Figure 2

Severe acute respiratory syndrome coronavirus 2 viral RNA load, virus culture, and subgenomic virus RNA (sgRNA) in relation to days after onset of illness for patients with mild coronavirus disease, Hong Kong. Red indicates culture and sgRNA positive, green indicates culture and sgRNA negative, yellow indicates culture positive and sgRNA negative, brown indicates culture negative and sgRNA positive, and gray indicates culture positive and no sgRNA data (because of insufficient specimen).

Figure 2. Severe acute respiratory syndrome coronavirus 2 viral RNA load, virus culture, and subgenomic virus RNA (sgRNA) in relation to days after onset of illness for patients with mild coronavirus disease,...

The sgRNA provides evidence of replicative intermediates of the virus, rather than residual viral RNA. Detection of virus sgRNA was attempted for 33 of the 35 the clinical specimens that had viral loads >5.0 log10 virus genome copies/mL; 2 specimens had insufficient specimen for this testing. Of 33 specimens tested for sgRNA and by virus culture, both tests showed positive results for 12 (36.4%) specimens, both tests showed negative results for 12 (36.4%), sgRNA showed positive results and culture was negative for 7 (21.2%) specimens, and culture was positive and sgRNA showed negative results for 2 (6.1%) samples (Cohen κ 0.467, p = 0.005 against κ 0) indicating a moderate agreement between virus culture and sgRNA detection. Virus sgRNA was detectable in 18 (81.8%) of 22 specimens collected <8 days after symptom onset and in 1 (9.1%) of 11 specimens collected >9 days after onset of disease (p = 0.0003 by χ2 test with Yates correction) (Figure 2). We also provide culture and sgRNA results stratified by specimen type (Table 2).

We conducted a subset analysis for 42 specimens collected from patients who did not receive antiviral drugs or specimens that were collected before antiviral therapy (Table 1). This sample included all 16 specimens that were culture positive and 18 of 19 specimens that were sgRNA positive. The main conclusions remained unchanged. Median viral RNA load in culture-positive specimens was 7.54 log10 genome copies/mL and in culture-negative specimens was 4.0 log10 genome copies/mL (p<0.00001 by Mann-Whitney 2-tailed U test). Of the 16 culture positive specimens, 15 (94%) had viral RNA load >6 log10 copies/mL (p<0.01 by Fisher exact test). All of them were collected within the first 8 days of illness (p = 0.01 by Fisher exact test ) (Table 1). However, the duration of illness in this subset of specimens was limited to 31 days. Five specimens with viral load >6 log10 virus N gene copies/mL collected >50 days after onset of illness were negative by virus culture and virus sgRNA, but all of these patients had received antiviral therapy.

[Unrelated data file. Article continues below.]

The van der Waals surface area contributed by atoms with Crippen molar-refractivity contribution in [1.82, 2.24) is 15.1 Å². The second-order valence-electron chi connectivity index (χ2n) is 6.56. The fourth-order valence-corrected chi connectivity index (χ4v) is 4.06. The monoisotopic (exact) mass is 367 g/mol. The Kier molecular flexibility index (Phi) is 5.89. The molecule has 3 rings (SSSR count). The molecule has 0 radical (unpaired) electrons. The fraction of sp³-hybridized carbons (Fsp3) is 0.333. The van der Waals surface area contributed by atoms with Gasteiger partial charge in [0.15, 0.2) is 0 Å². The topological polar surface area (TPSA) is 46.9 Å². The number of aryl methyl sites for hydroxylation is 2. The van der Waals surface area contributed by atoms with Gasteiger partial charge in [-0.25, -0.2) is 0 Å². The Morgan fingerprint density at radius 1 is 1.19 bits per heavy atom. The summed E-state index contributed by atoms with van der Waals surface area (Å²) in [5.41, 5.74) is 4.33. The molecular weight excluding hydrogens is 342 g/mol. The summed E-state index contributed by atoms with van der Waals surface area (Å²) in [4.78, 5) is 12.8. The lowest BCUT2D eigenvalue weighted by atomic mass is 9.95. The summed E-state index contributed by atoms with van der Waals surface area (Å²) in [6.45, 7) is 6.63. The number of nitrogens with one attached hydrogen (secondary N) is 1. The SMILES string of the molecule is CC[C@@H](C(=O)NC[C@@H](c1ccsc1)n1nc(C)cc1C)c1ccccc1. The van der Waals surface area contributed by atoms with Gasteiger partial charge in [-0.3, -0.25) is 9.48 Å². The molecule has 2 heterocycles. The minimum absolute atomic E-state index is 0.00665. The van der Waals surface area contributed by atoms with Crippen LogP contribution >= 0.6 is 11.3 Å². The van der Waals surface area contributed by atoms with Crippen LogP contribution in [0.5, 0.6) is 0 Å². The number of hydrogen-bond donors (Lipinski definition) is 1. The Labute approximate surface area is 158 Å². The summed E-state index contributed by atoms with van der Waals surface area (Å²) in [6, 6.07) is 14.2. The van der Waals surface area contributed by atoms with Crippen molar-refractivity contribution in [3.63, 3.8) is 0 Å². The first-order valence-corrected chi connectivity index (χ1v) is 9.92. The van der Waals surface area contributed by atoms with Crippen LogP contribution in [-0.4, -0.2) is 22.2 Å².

For a cohort of patients with predominantly mild COVID-19, our findings suggest that virus isolation and sgRNA detection were positive within the first 8 days after onset of illness and mainly for specimens with >6 log10 virus N gene copies/mL of clinical specimen. We did not carry out serologic testing in parallel with viral culture, but data on a larger cohort of patients in Hong Kong showed that most patients had detectable virus neutralizing antibodies after day 9 of illness (7). Two other studies of virus culture for mildly ill or moderately ill patients showed virus culture was only successful within the first 9 days after onset of illness (8,9). Patients who are severely ill and immunocompromised might shed infectious virus for much longer periods (J.J.A. van Kampen, Erasmus University Medical Center, pers. comm., 2020 Jun 9), and this shedding might also be prolonged by corticosteroid therapy.

The World Health Organization has recently amended its guidelines for releasing COVID-19 patients from isolation (i.e., 10 days after symptom onset and >3 additional days without symptoms), but these guidelines do not distinguish between mild and severely ill patients (10). Our findings suggest that patients with mild or moderate illness might be less contagious 8 days after symptom onset. Mildly ill patients who have clinically recovered and are not immunocompromised might be discharged from containment >9 days after symptom onset, as long as they are not being discharged into settings that contain other highly vulnerable persons (e.g., old age care homes).

Dr. Perera is a research assistant professor at the School of Public Health, The University of Hong Kong, Hong Kong, China. His primary research interests are emerging virus infections, influenza, Middle East respiratory syndrome coronavirus, and SARS-CoV-2.



This study was supported by the US National Institutes of Health (contract no. HHSN272201400006C) and the Natural Science Foundation of China//Research Grants Council Joint Research Scheme (N_HKU737/18).



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Cite This Article

DOI: 10.3201/eid2611.203219

Original Publication Date: August 04, 2020

Table of Contents – Volume 26, Number 11—November 2020

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Malik Peiris, School of Public Health, The University of Hong Kong, No. 7 Sassoon Rd, Pokfulam, Hong Kong, China

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Page created: July 28, 2020
Page updated: October 19, 2020